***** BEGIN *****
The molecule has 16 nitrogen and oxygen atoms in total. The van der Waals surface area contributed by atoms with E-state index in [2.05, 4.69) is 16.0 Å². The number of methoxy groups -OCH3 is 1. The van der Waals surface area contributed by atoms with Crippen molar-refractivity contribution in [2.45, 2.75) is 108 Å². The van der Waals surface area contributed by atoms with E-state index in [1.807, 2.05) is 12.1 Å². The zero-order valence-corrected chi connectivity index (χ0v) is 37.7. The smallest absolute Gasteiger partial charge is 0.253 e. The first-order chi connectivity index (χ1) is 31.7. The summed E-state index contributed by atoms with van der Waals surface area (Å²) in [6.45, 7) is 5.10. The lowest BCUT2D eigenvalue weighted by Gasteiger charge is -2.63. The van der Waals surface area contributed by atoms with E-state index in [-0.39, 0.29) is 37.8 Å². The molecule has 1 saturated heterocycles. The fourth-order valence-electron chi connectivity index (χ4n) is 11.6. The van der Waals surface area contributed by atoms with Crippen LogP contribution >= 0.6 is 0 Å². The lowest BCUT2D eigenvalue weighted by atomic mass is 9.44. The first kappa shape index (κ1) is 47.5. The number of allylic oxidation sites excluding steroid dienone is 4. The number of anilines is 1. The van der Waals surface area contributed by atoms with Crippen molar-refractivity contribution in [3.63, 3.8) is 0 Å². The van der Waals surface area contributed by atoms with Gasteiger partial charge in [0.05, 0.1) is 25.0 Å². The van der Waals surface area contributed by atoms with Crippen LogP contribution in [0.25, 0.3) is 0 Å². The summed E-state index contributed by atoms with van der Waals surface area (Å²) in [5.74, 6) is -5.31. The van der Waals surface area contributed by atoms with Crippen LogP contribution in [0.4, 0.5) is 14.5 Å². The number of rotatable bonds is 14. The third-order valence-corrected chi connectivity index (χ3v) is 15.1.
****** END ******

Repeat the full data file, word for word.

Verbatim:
The molecule has 16 nitrogen and oxygen atoms in total. The van der Waals surface area contributed by atoms with E-state index in [2.05, 4.69) is 16.0 Å². The number of methoxy groups -OCH3 is 1. The van der Waals surface area contributed by atoms with Crippen molar-refractivity contribution in [2.45, 2.75) is 108 Å². The van der Waals surface area contributed by atoms with E-state index in [1.807, 2.05) is 12.1 Å². The zero-order valence-corrected chi connectivity index (χ0v) is 37.7. The smallest absolute Gasteiger partial charge is 0.253 e. The first-order chi connectivity index (χ1) is 31.7. The summed E-state index contributed by atoms with van der Waals surface area (Å²) in [6.45, 7) is 5.10. The lowest BCUT2D eigenvalue weighted by Gasteiger charge is -2.63. The van der Waals surface area contributed by atoms with E-state index in [-0.39, 0.29) is 37.8 Å². The molecule has 1 saturated heterocycles. The fourth-order valence-electron chi connectivity index (χ4n) is 11.6. The van der Waals surface area contributed by atoms with Crippen LogP contribution >= 0.6 is 0 Å². The lowest BCUT2D eigenvalue weighted by atomic mass is 9.44. The first kappa shape index (κ1) is 47.5. The number of allylic oxidation sites excluding steroid dienone is 4. The number of anilines is 1. The van der Waals surface area contributed by atoms with Crippen molar-refractivity contribution in [3.63, 3.8) is 0 Å². The van der Waals surface area contributed by atoms with Gasteiger partial charge in [0.05, 0.1) is 25.0 Å². The van der Waals surface area contributed by atoms with Crippen LogP contribution in [0.25, 0.3) is 0 Å². The summed E-state index contributed by atoms with van der Waals surface area (Å²) in [5.74, 6) is -5.31. The van der Waals surface area contributed by atoms with Crippen LogP contribution in [0.4, 0.5) is 14.5 Å². The number of rotatable bonds is 14. The third-order valence-corrected chi connectivity index (χ3v) is 15.1.